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Authors

  1. Chen, Leon L. DNP, AGACNP-BC, CCRN, CEN, FCCP
  2. Lim, Fidel DNP, RN, CCRN

Article Content

Recently a new graduate questioned why oxygen was not immediately administered to a patient suspected of having an acute myocardial infarction (AMI). I know the practice of routinely giving oxygen to treat AMI has been discredited, but I could not cite the evidence. Can you help?-D.R., FLA.

 

Leon L. Chen, DNP, AGACNP-BC, CCRN, CEN, FCCP, and Fidel Lim, DNP, RN, CCRN, reply: One of the most persistent traditional practices still taught in many nursing schools is the routine administration of morphine, oxygen, nitroglycerin, and aspirin (MONA) during AMI. The MONA mnemonic has been hammered into generations of nursing and medical students based in part on the unquestioned assumption that oxygen therapy is beneficial to all patients experiencing an AMI, with or without hypoxemia. One study surveying physicians revealed that 96% of them administered supplemental oxygen to their patients with AMI and 50% of them believed that it provided mortality benefit.1 But does the evidence support this belief?

 

Theoretically, one can rationalize that in the setting of AMI, when the myocardium is deprived of oxygen because of coronary artery stenosis or occlusion, giving supplemental oxygen may reduce further damage. This rationale, however, does not account for the negative effect of hyperoxemia on coronary artery blood flow and vascular resistance. Moreover, hyperoxemia appears to produce cellular injury through increased production of reactive oxygen intermediates, such as the superoxide anion, the hydroxyl radical, and hydrogen peroxide.2 Evidence from as far back as 2004 has shown that supplemental oxygen provides no discernible benefit to patients with AMI who did not have hypoxemia, and multiple Cochrane Database Reviews support this conclusion.1,3-5

 

In 2017, The New England Journal of Medicine published results of a large trial named Oxygen Therapy in Suspected Acute Myocardial Infarction.6 In this multicenter, registry-based randomized clinical trial, 6,629 patients with an oxygen saturation of 90% or above who were suspected of having an AMI were randomly assigned to receive either oxygen therapy (at 6 L/minute for 6 to 12 hours delivered through an open face mask) or ambient air. The primary endpoint was all-cause mortality within 1 year after randomization. The authors found no statistically significant difference between the groups or in median troponin level and repeat hospitalization rate for AMI within 1 year.

 

Some may argue that supplemental oxygen in patients without hypoxemia during AMI may not provide any discernible benefit, but at least it is not causing harm. Yet this is also questionable. In 2015, a multicenter prospective randomized, controlled trial demonstrated that for nonhypoxic patients with AMI, supplemental oxygen was associated with increased myocardial infarction size demonstrated by increased serum creatine kinase levels, increased recurrence of AMI, and increased cardiac dysrhythmias.7 In 2017, the European Society of Cardiology cited the lack of clear evidence for benefit and evidence for potential harm in their recommendation against the routine use of supplemental oxygen for patients who are not hypoxic (SaO2 of 90% or greater).8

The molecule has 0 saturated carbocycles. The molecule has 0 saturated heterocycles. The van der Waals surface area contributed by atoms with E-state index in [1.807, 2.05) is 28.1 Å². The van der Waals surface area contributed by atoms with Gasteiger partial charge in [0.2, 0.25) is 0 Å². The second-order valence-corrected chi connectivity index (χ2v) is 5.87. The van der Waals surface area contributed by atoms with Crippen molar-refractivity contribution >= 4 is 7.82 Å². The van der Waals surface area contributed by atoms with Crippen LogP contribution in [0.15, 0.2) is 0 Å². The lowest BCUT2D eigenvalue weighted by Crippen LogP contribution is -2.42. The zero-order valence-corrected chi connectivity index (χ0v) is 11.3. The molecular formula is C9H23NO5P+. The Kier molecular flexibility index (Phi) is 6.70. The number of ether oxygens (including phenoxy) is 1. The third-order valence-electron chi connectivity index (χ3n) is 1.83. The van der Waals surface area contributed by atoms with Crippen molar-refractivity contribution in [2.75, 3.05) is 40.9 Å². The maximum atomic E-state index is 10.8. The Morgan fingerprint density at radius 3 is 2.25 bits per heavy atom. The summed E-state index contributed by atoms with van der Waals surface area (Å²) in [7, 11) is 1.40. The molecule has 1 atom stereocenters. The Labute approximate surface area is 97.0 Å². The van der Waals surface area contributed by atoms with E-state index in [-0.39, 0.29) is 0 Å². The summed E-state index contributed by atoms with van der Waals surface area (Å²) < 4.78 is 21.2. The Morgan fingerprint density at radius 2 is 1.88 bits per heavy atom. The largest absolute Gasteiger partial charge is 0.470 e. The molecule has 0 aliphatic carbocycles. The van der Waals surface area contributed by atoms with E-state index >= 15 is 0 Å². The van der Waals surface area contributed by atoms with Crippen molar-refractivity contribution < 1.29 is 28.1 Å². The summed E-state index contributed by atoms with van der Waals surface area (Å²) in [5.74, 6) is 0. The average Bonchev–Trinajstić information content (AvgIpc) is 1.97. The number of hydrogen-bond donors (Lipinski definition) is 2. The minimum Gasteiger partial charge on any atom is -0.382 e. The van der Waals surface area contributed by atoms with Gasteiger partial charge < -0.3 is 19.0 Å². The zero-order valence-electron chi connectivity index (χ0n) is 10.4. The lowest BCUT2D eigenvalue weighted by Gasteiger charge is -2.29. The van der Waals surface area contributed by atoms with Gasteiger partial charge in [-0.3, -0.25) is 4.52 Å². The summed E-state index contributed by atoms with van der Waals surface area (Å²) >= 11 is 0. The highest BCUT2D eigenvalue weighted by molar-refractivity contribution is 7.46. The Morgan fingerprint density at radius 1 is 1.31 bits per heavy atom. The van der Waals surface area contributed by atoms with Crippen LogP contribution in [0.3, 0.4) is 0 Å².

Every clinician is inevitably a teacher, whether we practice in hospitals or academia. We need to change not only the way we practice, but also the way we educate future clinicians. Nursing cannot progress fully to evidence-based practice if myths and dogmas that have strong contradictory evidence are still being taught.

 

REFERENCES

 

1. Raut MS, Maheshwari A. Oxygen supplementation in acute myocardial infarction: to be or not to be. Ann Card Anaesth. 2016;19(2):342-344. [Context Link]

 

2. Malhotra A, Schwartzstein RM. Oxygen toxicity. UpToDate. 2018. http://www.uptodate.com. [Context Link]

 

3. Nicholson C. A systematic review of the effectiveness of oxygen in reducing acute myocardial ischaemia. J Clin Nurs. 2004;13(8):996-1007. [Context Link]

 

4. Cabello JB, Burls A, Emparanza JI, Bayliss S, Quinn T. Oxygen therapy for acute myocardial infarction. Cochrane Database Syst Rev. 2013;(8):CD007160.

 

5. Cabello JB, Burls A, Emparanza JI, Bayliss S, Quinn T. Oxygen therapy for acute myocardial infarction. Cochrane Database Syst Rev. 2010;(6):CD007160. [Context Link]

 

6. Hofmann R, James SK, Jernberg T, et al Oxygen therapy in suspected acute myocardial infarction. N Engl J Med. 2017;377(13):1240-1249. [Context Link]

 

7. Stub D, Smith K, Bernard S, et al Air versus oxygen in ST-segment-elevation myocardial infarction. Circulation. 2015;131(24):2143-2150. [Context Link]

 

8. Ibanez B, James S, Agewall S, et al. 2017 ESC Guidelines for the management of acute myocardial infarction in patients presenting with ST-segment elevation: The Task Force for the management of acute myocardial infarction in patients presenting with ST-segment elevation of the European Society of Cardiology (ESC). Eur Heart J. 2018;39(2):119-177. [Context Link]